Casting Call: Tom Leins on the Actors who Could play Joe Rey, the Gunrunner, Slattery and Wila

Who should play your protagonist on TV or in a movie? What is it about them that makes them suit the character – attitude, similar characters they’ve played or appearance or something else?

James Norton as Joe Rey

The protagonist of my new book Repetition Kills You (and my previous book Meat Bubbles & Other Stories) is Joe Rey, a cut-price private investigator, who regularly works as muscle-for-hire to make ends meet. Regular readers may recall that Rey has already had the Casting Call treatment, so I won’t go over old ground here, suffice to say, I picked James Norton – based on his performance as Tommy Lee Royce in the tremendous UK crime drama Happy Valley. The intensity that Norton brought to the role was hugely impressive, and while he was involved in some breathtakingly callous scenes, he was also a master manipulator who displayed a real toxic charm.

Repetition Kills You is a literary jigsaw puzzle. The book comprises 26 short stories, presented in alphabetical order, from ‘Actress on a Mattress’ to ‘Zero Sum’. Combined in different ways, they tell a larger, more complex story. Given the sheer number of characters that weave in and out of the various story strands I was spoiled for choice when selecting characters for this feature. They may not be the obvious choices, but these were the ones that elbowed their way into the Casting Call!

Charles Dance as The Gunrunner

The Gunrunner appears in the story ‘Machine Gun Etiquette’, when he hires Rey to retrieve his estranged daughter, Shivonne. If you can imagine Charles Dance with a firearm fetish and a floral-patterned rayon shirt, and you are in the right ballpark!

I always enjoy Dance’s imperious tone, and it would work especially well here, as he talks down to Rey – not a man who enjoys being talked down to! Dance was great in Game of Thrones, but it is his stint as Conrad Knox in Season 3 of Strike Back that resonated more strongly with me when casting this particular role.

Casting Call #2 - Tom Leins - Repetition Kills YouMark Bonnar as Slattery

In the Paignton Noir series, Rey encounters a number of increasingly unhinged father figures, ranging from Wet-Look in Meat Bubbles to Cantonese mobster Malcolm Chung in the forthcoming Boneyard Dogs. In Repetition Kills You, Slattery comes closest to filling this role, albeit in a far more innocuous manner. He runs a sleazy, unsuccessful bar on a near-derelict industrial estate, and Rey and he enjoy an uneasy, unspoken friendship.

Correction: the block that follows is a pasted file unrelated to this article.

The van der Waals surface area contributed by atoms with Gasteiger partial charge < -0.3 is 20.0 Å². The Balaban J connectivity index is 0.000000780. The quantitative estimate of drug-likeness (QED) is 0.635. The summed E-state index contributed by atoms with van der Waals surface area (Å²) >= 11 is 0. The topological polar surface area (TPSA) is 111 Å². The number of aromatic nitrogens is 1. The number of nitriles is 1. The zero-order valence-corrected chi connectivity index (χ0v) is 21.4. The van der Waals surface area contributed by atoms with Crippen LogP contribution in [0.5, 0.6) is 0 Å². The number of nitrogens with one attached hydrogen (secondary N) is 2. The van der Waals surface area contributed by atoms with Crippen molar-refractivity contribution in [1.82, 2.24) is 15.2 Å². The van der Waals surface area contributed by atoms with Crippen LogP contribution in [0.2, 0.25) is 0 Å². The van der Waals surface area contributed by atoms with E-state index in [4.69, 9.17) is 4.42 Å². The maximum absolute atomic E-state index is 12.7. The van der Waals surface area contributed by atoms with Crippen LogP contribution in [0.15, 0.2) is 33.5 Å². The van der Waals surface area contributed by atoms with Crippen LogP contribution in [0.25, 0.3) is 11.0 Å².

Mark Bonnar has worked on some of my favourite British TV shows in recent years (Line of Duty, Unforgotten, Catastrophe) – performing vastly different roles each time – and I think he could effortlessly tap into the shifty, defeated quality that Slattery brings to all of his scenes. The crime dramas may have displayed his sinister side, but the excruciating dark comedy in Catastrophe is a good reference point too – not least the scene where he hires a transsexual prostitute.

PJ Harvey as Wila

Wila appears in the story ‘Howl’, which is the longest piece in Repetition Kills You, and one of my favourites. I don’t want to give too much away, but Wila is a Polish lounge singer with a murky – possibly dangerous – past, who Rey is hired to hunt down.

I’m always surprised that PJ Harvey hasn’t done more film work (her sole acting credit seems to be Hal Hartley’s 1998 movie The Book of Life, which I have never seen), as there is no one quite like her out there. In truth, I’m not sure how well a Dorset-does-Polish accent would work, but I think it is important to have a singer in the role, to make it convincing!  

(Trivia: the song Wila sings mid-way through the story was inspired by ‘Dirge’ by Death In Vegas (which had Dot Allison on vocals), rather than a PJ Harvey track, but I’d love some PJ material on the soundtrack, as I’m a big fan.)

Tom Leins also did a casting call for Meat Bubbles & Other Stories.

Tom Leins is a disgraced ex-film critic from Paignton, UK. He is the author of a trio of novelettes, SKULL MEAT, SNUFF RACKET and SLUG BAIT, and two short story collections, MEAT BUBBLES & OTHER STORIES (Near To The Knuckle) and REPETITION KILLS YOU (All Due Respect, an imprint of Down & Out Books). His short stories have been published by the likes of Akashic Books, Shotgun Honey, Near to the Knuckle, Flash Fiction Offensive, Horror Sleaze Trash and Spelk Fiction.

https://thingstodoindevonwhenyouredead.wordpress.com/

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Online Issue 5

What is Furry Noir? You know you have to click now to find out.

Bill Kieffer talks about Mount TBR, what you’ll find there and bookcrossing.

Is My Colorblind Rainbow one of the best book titles ever? Chanel Hardy talks about her inspirational YA story.

Which protagonist is cranking up Ruth Etting, Billie Holiday and Louis Armstrong? Find out here.

What do Lisbeth Salandar and Arya Stark have to do with Secrets? Find out here.

Casting Call: Find out which SVU actor Barbara Winkes would pick for one of the lead roles in Secrets.

Don’t forget! Enter now to win a signed copy of Here and Gone.

Reviews:

Did you miss it? I’ve been trying to get Brian to blog more about music for a long time. He has his own system for finding obscure genius and up-and-comers before they make it big. His first music post installment is available here.

On Monday I blogged about using thematic writing to help enrich your books and to help you promote them more effectively. The timing was perfect. The Historical Novel Society just ran a feature on the latest books from Susan Meissner and Mindy Tarquini, who talk about using historical settings in their works. Both Meissner and Tarquini, who had short stories published by Spinetingler Magazine, placed their works during the influenza pandemic in 1918 and 1919.

Congratulations

Now that it’s public I can congratulate my sister on her new position as the cataloguer and collection development for a public library in Alberta. Yes, she’ll be working closely with other staff to decide which books to stock. No, I can’t give you here phone number. She makes this move after years of working as a media specialist in the public school system.